To achieve EPCIS interoperability by November 2023, pharmaceutical organizations must invest in both capital and personnel while actively communicating with trading partners and service providers. DSCSA compliance is not only a collaborative effort between trading partners, but also among different sectors within an organization. Dedicated personnel should be assigned to manage compliance requirements and communicate internally with other stakeholders.
Success requires a coordinated effort from individuals in leadership, compliance, information technology, and logistics. Decision-makers can prevent a â€śbottleneckâ€ť by authorizing the prompt acquisition of tools necessary to facilitate DSCSA compliance. Company-wide employee training can ensure that stakeholders are aware of new operating procedures that will be affected by DSCSA compliance.
Pharmaceutical organizations must develop and implement an internal infrastructure for using EPCIS, which includes acquiring physical upgrades to capture and store data. Organizations should communicate with contract manufacturers to determine their needs for software and equipment purchase, installation, and testing. Manufacturers should complete line upgrades and have systems in place to capture product identifier data and serialize products at the unit level. In addition, manufacturers will need to ensure that transaction data are successfully formatted into EPCIS files that follow GS1 standards and guidelines. Wholesale distributors need to ensure that they have systems in place to receive and store EPCIS data that can be transmitted to their respective trading partners, including dispensers at all levels (e.g., pharmacies and healthcare systems).
Communicate with Trading Partners and Solutions Providers
Although DSCSA compliance is an individual business decision, significant investments and ongoing interactions with trading partners and service providers are required immediately. Moreover, the COVID-19 pandemic has created significant stress and diverted priorities within the pharmaceutical industry. The pharmaceutical supply chain has a large number of entities that need to achieve DSCSA compliance with a limited number of viable solutions providers. This has created a scarcity of subject-matter experts (SMEs) and challenged the availability of trading partners for collaboration. Obstacles such as those further urge organizations to act fast toward achieving DSCSA compliance.
To meet the 27 November 2023 deadline, trading partners and solutions providers need timely and diligent collaboration. According to the industryâ€™s big three distributors, companies should do so at least six months before the official deadline. Every milestone of DSCSA implementation takes time, and establishing connections between manufacturers and wholesale distributors requires significant effort and resources as well.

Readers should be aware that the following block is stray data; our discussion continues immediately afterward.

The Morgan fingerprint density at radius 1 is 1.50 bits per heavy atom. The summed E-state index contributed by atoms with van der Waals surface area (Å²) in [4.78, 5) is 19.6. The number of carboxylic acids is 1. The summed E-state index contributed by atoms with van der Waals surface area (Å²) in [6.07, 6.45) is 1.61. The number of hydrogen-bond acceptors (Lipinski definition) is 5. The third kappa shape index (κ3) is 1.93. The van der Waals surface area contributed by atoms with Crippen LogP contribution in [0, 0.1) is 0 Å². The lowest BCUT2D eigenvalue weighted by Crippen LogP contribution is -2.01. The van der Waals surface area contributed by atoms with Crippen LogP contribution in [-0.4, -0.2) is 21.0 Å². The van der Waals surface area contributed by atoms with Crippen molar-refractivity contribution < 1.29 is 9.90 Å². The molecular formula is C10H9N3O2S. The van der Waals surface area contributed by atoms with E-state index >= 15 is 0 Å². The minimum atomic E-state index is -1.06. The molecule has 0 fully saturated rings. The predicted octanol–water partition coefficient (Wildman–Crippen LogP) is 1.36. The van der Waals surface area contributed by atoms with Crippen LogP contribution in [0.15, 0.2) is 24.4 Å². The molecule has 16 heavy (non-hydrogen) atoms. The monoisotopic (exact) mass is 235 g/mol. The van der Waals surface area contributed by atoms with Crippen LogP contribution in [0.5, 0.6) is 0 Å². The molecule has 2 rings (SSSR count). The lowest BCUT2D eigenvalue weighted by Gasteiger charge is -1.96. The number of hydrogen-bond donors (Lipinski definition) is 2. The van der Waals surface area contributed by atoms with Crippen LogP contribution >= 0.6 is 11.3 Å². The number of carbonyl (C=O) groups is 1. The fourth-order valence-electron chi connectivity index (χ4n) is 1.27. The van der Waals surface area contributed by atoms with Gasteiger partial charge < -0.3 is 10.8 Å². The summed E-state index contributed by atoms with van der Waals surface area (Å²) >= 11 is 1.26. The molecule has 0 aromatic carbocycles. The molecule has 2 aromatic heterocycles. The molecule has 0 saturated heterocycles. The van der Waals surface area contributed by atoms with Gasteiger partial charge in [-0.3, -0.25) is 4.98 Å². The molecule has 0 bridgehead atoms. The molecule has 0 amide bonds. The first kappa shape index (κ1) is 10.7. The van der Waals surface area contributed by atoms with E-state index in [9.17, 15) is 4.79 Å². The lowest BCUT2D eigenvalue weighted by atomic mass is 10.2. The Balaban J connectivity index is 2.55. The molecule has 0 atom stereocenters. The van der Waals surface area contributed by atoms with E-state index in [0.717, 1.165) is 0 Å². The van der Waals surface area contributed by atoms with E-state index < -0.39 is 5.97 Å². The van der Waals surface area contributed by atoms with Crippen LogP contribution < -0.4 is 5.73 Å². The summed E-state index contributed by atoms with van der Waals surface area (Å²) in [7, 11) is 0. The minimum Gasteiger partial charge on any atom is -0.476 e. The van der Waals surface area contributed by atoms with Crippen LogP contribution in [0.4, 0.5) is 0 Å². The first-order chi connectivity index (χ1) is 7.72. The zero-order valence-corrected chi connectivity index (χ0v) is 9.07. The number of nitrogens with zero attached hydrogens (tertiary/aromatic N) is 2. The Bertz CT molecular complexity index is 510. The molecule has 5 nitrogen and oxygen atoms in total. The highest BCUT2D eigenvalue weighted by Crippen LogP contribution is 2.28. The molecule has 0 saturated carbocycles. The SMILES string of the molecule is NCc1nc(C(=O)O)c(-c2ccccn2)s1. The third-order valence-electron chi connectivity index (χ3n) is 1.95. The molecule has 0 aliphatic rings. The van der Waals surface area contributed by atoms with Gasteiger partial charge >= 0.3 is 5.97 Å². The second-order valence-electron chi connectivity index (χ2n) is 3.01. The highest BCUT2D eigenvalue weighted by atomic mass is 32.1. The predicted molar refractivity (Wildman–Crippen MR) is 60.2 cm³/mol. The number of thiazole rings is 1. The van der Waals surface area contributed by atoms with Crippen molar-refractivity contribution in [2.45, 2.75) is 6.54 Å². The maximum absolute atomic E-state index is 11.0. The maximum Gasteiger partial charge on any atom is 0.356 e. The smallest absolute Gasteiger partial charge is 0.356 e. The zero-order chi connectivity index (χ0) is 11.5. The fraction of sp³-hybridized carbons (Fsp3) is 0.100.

As suggested by the HDA in September 2020, trading partners should establish a relationship with a service provider that they can include in their ongoing discussions. DSCSA solutions providers are SMEs who facilitate connections between trading partners, enabling manufacturers to establish points of contact with each of their wholesale partners. That means creating tens of thousands of individual connections between trading partners, from manufacturer to wholesaler, or distributor to dispenser.
Donâ€™t Expect Further Delays
Throughout the 10-year DSCSA roadmap, the FDA has granted enforcement delays to prevent major supply chain disruptions. In most instances, those discretions were welcomed and required to ensure that the pharmaceutical industry remained on track toward achieving compliance.
However, on 16 November 2021, the FDA held a public meeting in which several pharmaceutical supply chain stakeholders expressed concerns regarding the roadmap for DSCSA compliance. During the meeting, Connie Jung, the FDAâ€™s former acting associate director for policy and compliance, urged the industry to â€śget seriousâ€ť and focus on achieving compliance. Although the COVID-19 pandemic shifted the industryâ€™s priorities and slowed its progress toward data interoperability, further discretion is not expected to happen. The clock is ticking, and the fast-approaching deadline is less than one year away.
1 Drug Supply Chain Security Act (DSCSA). US Food and Drug Administration: Silver Spring, MD, 2022; https://www.fda.gov/drugs/drug-supply-chain-integrity/drug-supply-chain-security-act-dscsa.
2 21 CFR Part 203. Prescription Drug Marketing. Off. Fed. Reg. 3 December 1999; https://www.ecfr.gov/current/title-21/chapter-I/subchapter-C/part-203.
3 About GS1. GS1: Ewing Township, NJ, 2022; https://www.gs1.org/about.
Andre Caprio is director of business development at Covectra Inc., 1900 West Park Drive, Suite 280, Westborough, MA 01581; 1-407-427-3993; firstname.lastname@example.org; https://www.covectra.com.